Freed from Occult Captivity?

Freed from Occult Captivity?

08 November 2022 Johannes Kühl 307 views

The three 2022 Nobel Laureates in Physics – John Clauser, Alain Aspect, and Anton Zeilinger – have experimentally shown that quantum physics is more than an idea or theory of understanding matter.

There is probably only one occasion on which Rudolf Steiner did not use the term ‹occult captivity› in an ‹esoteric class› concerning Helena Blavatsky, and that was on August 31, 1923, in Penmaenmawr, UK. There, he describes the intention of Ahrimanic beings to surround humanity with atomistic and molecular images and thereby put it in captivity. It is remarkable that during Rudolf Steiner’s lifetime, physicists were preparing to overcome naïve ‹particle atomism›. Werner Heisenberg took a decisive step in June 1925 with the first draft of quantum physics, which was developed in collaboration with Niels Bohr and other important physicists in the following years.

Already with Heisenberg, we have drastic innovations: now only probability statements are able to be made about the behavior of ‹quantum objects› – they can actually no longer be called particles after this development – and their behavior depends on the question determined by the experiment. This went too far for ‹realistic› colleagues such as Albert Einstein. There had to be an objective physical reality of things, independent of human beings. If one could only give probabilities, it must be because certain hidden variables were not yet known. The theory is incomplete. «God doesn’t roll the dice,» Einstein claimed. The debate between Bohr and Einstein culminated in Einstein’s publication, together with Boris Podolsky and Nathan Rosen. This so-called EPR paradox described an experiment as a consequence of quantum physics, which, in short, common sense had to consider impossible. This assumes a situation in which two or more spatially distant quantum objects (e.g., ‹photons›) form a joint system according to quantum physics and are ‹linked› so that they are dependent on each other in their properties, no matter how far apart they are. For Einstein, the immediate implicit influence across space was a «spooky action at a distance.» Twenty years later (1955), John Bell succeeded in formulating this situation into an inequality that can be tested in principle in an experiment: If this is violated in the experiment, this means that quantum physics is correct in this context and that there can at least be no local hidden variables.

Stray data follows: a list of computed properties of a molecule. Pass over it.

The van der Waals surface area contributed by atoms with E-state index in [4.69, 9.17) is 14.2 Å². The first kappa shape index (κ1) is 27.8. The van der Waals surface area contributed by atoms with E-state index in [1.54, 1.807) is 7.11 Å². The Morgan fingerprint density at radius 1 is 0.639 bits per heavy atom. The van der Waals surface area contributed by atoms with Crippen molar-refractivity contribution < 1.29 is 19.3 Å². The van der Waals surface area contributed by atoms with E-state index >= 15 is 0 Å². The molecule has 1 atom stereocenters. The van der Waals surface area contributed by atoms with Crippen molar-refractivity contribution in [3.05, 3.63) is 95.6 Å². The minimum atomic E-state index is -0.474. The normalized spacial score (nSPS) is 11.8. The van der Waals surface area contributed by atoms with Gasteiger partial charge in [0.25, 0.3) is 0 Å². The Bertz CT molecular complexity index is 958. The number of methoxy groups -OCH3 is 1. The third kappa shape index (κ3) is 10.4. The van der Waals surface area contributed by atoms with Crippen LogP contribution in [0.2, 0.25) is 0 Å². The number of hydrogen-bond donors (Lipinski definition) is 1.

This excerpt comes from an article originally published in the (online exclusive) English Edition of the weekly Newsletter ‹Das Goetheanum›. You can read the full article on the website of 'Das Goetheanum'.

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Photos from left: John Clauser, Alain Aspect, and Anton Zeilinger. Source: Wikimedia